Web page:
Cognito Comics first interactive graphic novel for iPad, Operation Ajax, has been attracting plenty of positive press attention since its launch in December.
The comic story by Cognito Comics founder Daniel Burwen and the San Francisco-based company's Art Director Mike De Seve (who also provides most of the art), tells the true story of the CIA’s involvement in the Middle East and the roots of the modern American conflict with Iran in the 1950s – and has gained coverage as diverse as the New York Times and Graphic Novel Reporter.
|Art from Incognito Comics|
iPad tale Operation Ajax
The story is inspired by the investigative journalism of best-selling author Stephen Kinzer and his work All the Shah’s Men: An American Coup and the Roots of Middle East Terror.
"Our project is one of the first graphic novels that was created specifically for tablet computers like the iPad," Burwen told Graphic Novel Reporter last year. "It’s about the events that led up to a US and British-backed coup that resulted in the removal of Iranian Prime Minister Mohammed Mossadegh from office in 1953.
"Mossadegh wanted to nationalize the oil resources that were discovered and refined by the British government, and he really paid the price for it. The British didn’t want to lose their investment, especially after World War 2 , and the US was afraid of communist takeover in the region, so they partnered in what they thought was a mutually beneficial arrangement. Basically the current situation in Iran is a direct result of what happened in 1953. Ajax was the first coup ever arranged by the CIA."
Cognito Comics says it is introducing a new genre of narrative nonfiction for the iPad by creating an immersive graphic entertainment experience. The company, established by Daniel Burwen to present socio-political and world issues to the general public through comics, partners with world-renowned authors, prestigious institutions and unique causes to tell their stories using "emerging technology, top rate art, compelling narrative nonfiction writing and entertaining visual experiences".
Its goal is to inform audiences about the pressing issues the world faces as a global community, we produce graphic novels that address a wide range of research-rich topics in a manner previously unexplored by traditional print media.
San Francisco-based Tall Chair, meanwhile, who built the novel's underlying platform using their Active Reader, says that the technology could be used to create iPad-centric content beyond the political comics that Cognito is interested in. One project is Cowboy Rocket Dinosaur, an interactive, Choose-Your-Own-Adventure graphic novel created for the iPad which the company says has plans to bring to the web after the iPad launch, if budgets permit.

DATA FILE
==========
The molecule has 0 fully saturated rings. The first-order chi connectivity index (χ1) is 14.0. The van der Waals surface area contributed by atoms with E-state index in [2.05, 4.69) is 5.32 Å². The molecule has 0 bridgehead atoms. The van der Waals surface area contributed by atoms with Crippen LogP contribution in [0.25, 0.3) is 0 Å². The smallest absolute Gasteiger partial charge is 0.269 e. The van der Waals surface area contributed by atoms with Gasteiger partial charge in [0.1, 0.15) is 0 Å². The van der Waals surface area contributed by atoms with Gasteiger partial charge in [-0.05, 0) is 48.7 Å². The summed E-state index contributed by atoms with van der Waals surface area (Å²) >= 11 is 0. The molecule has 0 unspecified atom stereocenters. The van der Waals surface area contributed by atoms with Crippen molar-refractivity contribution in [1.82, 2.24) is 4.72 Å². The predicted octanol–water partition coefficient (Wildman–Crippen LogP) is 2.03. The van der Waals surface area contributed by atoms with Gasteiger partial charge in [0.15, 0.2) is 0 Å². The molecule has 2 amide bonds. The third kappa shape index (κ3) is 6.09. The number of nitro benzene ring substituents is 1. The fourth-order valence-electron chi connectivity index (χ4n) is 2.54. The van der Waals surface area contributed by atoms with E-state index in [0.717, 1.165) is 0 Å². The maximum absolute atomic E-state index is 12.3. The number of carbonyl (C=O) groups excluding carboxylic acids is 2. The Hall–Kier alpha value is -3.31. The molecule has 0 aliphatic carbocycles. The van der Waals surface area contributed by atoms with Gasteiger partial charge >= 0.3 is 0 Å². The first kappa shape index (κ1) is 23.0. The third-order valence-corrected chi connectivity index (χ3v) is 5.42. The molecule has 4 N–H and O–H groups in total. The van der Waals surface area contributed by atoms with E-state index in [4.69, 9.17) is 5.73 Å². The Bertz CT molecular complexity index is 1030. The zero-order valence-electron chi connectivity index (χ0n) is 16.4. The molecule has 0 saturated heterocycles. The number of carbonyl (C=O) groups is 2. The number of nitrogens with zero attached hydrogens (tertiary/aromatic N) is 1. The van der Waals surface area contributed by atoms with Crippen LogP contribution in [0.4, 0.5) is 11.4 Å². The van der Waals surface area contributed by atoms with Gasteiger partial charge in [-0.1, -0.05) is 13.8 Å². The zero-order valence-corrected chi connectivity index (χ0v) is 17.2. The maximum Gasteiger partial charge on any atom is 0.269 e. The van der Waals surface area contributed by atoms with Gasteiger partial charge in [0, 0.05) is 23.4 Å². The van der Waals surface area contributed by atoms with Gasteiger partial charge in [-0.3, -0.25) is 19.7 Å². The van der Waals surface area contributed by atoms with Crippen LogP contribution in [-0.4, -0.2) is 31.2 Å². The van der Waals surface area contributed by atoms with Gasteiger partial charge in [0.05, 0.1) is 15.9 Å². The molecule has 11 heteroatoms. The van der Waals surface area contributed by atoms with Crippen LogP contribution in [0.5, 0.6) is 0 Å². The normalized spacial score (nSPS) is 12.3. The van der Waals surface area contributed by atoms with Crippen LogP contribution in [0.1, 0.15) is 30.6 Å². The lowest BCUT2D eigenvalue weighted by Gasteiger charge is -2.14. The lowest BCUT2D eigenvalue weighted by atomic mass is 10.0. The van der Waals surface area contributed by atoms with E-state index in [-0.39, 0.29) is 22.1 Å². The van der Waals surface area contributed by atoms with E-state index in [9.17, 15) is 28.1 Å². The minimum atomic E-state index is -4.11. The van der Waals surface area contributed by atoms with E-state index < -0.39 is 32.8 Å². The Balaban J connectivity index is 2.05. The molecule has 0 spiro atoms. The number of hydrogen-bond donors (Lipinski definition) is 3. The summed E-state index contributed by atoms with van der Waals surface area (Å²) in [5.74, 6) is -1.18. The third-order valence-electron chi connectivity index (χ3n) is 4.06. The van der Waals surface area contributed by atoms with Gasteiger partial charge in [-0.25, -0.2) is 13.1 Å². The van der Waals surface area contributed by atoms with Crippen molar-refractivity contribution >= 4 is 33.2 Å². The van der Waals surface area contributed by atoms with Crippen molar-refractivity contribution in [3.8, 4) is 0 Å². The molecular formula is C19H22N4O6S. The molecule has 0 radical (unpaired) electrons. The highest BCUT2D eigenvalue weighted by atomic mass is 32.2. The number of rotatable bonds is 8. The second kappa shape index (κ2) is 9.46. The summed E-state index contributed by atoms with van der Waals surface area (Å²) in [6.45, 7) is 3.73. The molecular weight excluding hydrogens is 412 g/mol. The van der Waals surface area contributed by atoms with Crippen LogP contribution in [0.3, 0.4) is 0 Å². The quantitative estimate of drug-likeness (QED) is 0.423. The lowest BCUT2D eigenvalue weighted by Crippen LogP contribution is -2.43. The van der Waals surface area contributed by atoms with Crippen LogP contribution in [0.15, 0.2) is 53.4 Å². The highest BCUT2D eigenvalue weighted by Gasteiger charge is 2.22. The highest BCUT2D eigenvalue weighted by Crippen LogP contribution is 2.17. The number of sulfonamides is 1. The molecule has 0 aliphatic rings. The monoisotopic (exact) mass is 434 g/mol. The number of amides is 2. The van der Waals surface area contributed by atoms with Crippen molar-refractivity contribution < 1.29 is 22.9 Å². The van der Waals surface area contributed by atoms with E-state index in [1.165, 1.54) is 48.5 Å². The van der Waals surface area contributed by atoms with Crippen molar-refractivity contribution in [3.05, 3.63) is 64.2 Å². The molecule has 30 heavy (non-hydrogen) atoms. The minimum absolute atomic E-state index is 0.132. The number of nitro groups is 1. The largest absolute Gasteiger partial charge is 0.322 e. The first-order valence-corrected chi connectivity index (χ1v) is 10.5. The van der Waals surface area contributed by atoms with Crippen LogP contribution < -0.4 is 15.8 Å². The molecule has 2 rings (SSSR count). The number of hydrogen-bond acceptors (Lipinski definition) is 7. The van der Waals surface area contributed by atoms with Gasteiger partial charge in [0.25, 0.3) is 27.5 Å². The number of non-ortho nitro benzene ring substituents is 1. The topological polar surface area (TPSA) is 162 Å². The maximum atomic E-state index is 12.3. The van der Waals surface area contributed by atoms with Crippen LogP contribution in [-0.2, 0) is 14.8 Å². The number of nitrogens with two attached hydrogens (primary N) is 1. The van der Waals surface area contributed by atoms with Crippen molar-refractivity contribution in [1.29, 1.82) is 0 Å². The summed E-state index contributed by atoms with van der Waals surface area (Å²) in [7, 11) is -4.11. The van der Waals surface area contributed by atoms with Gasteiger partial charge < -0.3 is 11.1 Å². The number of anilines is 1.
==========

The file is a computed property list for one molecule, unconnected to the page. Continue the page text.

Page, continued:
Beyond comics, Tall Chair has also created mobile games like Cowboys vs. Zombies and Warner Bros.' Sherlock Holmes Mysteries, raising angel funding from the Venture Development Group and Jung Soo Kang.
"Tall Chair's proprietary multi-touch interface makes it possible to unlock real historical papers, old photos, and actual leaked CIA documents bit by bit," noted Burwen taking to GNR. "As we navigate the story, the technology makes it possible for readers to glean more facts: discover the compromised motives of CIA heads; the secret business alliances with Nazis and oil giants; even actual "black-ops" documents that were used to execute the mission. It's all set in a richly artistic design that combines the distinct flavours of both ancient Persia and Cold War spy culture."
Writing for the New York Times, Anthony Ha, from technology web site Venturebeat, describes the project as "coolest media experiences that I’ve seen on the iPad".
"As well as some great looking art, Operation Ajax features lots of animation to move readers from panel to panel and page to page," he explains.
"It’s an impressive experience, but it’s not a perfect one — it can be hard to figure out exactly when each animation is over and it’s time to turn the page" he notes, but points out that in addition to the story, the iPad format, enables readers to tap on drawings to see extra material like character biographies and photos of real-life locations. They can also refer to all that material later on through folders that they can access from anywhere in the story.
For all; the bells and whistles the iPad offers, Burwen insists that the story comes first and foremost. "A reader can ignore the visual cues and just proceed through the story, and everything will make sense from a narrative standpoint," he says. "It’s not like there are secrets that have to be unlocked in order to read the book. We want it to work both ways, for sure."
• The Operation Ajax app is free (download it here) and includes the prologue for the story. After that, each chapter (which is about the length of a normal comic book) will cost $2.99, and Cognito plans to release a new chapter each month (or slightly more frequently).
• Cognito Comics Official web site • Operation Ajax on Facebook • Twitter
• Tall Chair Official web site • Cowboys vs. Zombies on Facebook • Twitter